PB: We are pretty cordial with each other, that is how I got with Buddy was being his sparring partner. I got signed by Silverhawk boxing when I was sparring Tarver, there were representatives from Silverhawk there who watched us spar and they thought I deserved a shot. They knew that I never had a promoter and they were astonished at how far I came when I didn’t have a promoter and how managed myself sole for two years. When they sat down and talked with me they signed me right away and now here I am not even 8 months later getting a shot at the great Roy Jones Jr. JA: Did you ever picture it that way?
PB: No I didn’t. When I came to spar with Tarver I felt that something great was going to come out of it. At first I declined it because I felt that some day I might fight him. I had a hunch that something good was going to come out of it and when I told someone that he called for me and asked me to come to camp with him, he said I think that you said. I can’t remember who it was but they urged me just to go. When I went into his camp the rest is history. I told Tarver and I told him more than once that I thank him for calling to camp because he felt that I was the man that could get him ready for the fight against Glen Johnson, the second fight. At the end of camp he told me that I did an excellent job. Out of that came this. JA: What’s going to happen with the Danny Santiago fight?
PB: I think that he might be fighting one of my stable mates. I don’t know the name yet though. JA: Training camp has already started for you?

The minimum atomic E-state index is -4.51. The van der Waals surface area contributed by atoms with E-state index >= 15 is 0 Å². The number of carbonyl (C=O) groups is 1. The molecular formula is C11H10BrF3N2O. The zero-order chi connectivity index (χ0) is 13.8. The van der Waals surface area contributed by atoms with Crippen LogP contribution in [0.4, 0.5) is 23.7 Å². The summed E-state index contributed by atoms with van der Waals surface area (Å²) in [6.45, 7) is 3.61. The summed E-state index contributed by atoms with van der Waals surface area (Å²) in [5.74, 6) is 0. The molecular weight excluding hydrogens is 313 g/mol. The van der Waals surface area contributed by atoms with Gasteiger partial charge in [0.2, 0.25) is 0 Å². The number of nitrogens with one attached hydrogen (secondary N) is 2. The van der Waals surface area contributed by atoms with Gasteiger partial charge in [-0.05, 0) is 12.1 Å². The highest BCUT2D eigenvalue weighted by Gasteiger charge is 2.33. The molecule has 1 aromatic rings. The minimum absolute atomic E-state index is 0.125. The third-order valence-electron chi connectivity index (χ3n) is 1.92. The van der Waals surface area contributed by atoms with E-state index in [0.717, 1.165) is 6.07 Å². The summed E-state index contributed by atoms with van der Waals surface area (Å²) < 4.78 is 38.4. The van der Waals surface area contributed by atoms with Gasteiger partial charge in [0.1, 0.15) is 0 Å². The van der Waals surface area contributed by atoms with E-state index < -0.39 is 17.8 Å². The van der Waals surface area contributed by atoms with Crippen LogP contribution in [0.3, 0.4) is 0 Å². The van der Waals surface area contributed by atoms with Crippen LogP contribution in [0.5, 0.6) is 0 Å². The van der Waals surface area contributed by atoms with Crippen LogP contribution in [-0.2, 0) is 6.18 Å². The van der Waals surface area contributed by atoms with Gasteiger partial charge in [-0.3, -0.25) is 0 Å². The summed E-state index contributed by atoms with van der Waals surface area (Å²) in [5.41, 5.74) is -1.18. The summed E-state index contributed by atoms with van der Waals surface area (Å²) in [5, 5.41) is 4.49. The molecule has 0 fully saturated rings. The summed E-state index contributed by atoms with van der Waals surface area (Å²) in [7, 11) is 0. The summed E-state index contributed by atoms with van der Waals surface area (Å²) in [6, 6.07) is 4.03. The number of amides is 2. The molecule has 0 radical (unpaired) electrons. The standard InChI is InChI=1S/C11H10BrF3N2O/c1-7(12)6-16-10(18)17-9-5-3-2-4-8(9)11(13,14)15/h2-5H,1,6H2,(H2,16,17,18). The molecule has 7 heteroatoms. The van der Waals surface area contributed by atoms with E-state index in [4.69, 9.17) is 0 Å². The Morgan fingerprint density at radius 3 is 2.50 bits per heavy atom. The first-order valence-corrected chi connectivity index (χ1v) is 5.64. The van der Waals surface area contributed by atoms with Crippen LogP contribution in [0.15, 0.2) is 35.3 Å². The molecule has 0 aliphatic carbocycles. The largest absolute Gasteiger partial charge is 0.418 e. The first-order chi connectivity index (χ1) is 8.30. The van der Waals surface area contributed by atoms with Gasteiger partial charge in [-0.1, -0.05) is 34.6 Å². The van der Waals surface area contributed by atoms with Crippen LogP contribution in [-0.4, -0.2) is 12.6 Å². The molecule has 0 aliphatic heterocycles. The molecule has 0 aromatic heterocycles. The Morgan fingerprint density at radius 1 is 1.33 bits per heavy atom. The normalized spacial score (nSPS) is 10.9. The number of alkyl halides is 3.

PB: Yeah I have been hear training since February. What I like to do when I am in the dead heat of schedule I would like to be the busiest light heavyweight in the world, last year I fought 11 times. JA: Do you think that Roy is fighting to survive?
PB: No I don’t think that he is fighting to survive. If you are saying that he is fighting to survive that means that you are saying that he is milked and I can’t see him fighting to survive. He has made a lot of money, I just can’t see that. JA: What I meant was he doesn’t want to engage no more? He looked like he was fighting to survive in the Tarver fight.
PB: After a certain point I think that he was in the fight. I think the thing is he didn’t want to engage with Tarver because he was knocked out by Tarver. He might take those chances with somebody else, especially a guy like myself. JA: Are you prepared for that?
PB: Truth be told my record doesn’t reflect the type of fighter that I am. I am not that type of person that is trying to ooze you to make you think of me as something else. Buddy told me something and he said don’t take this wrong but I think you are a lot better than you think you are, I am not saying that you don’t have any confidence in yourself, I am just saying that you are too modest. I am saying that too make a point that my record doesn’t reflect the type of fighter that I am. JA: Have you talked to Buddy about the fight?
PB: Yeah I asked Buddy how he likes my chances and he said I favor you and not because I train you? JA: Are you going to watch any tape on Roy?
PB: Truth be told I seen all the tape that I need to see on Roy just by being a student of the sport. If I watched anything else on Roy it would be reduncy of me because I watched him so much. I look at myself and I don’t want this to sound disrespectful but I look at myself being the Terry Norris that fought Sugar Ray Leonard for so many years. That is the first thing that came into my mind; I remember articles about Roy when they would talk about his relationship with his father. How his father made him fight when he was sick, how his father would make him run and how his father would stick nails in a stick and poke him when he slowed down. I watched how the people rallied for him in Pensacola, how he had the dogs, roosters, I probably studied more of Roy Jones than I did of any other fighter. JA: Is there anything that you would like to say in closing?
PB: Yeah I am sitting here doing this interview and I want to tell you that I am honored to be fighting Roy. If Roy wasn’t smart in his last fight he would have been knocked out. I am looking to put on a great show for the fans and I hope that everyone comes to the fight.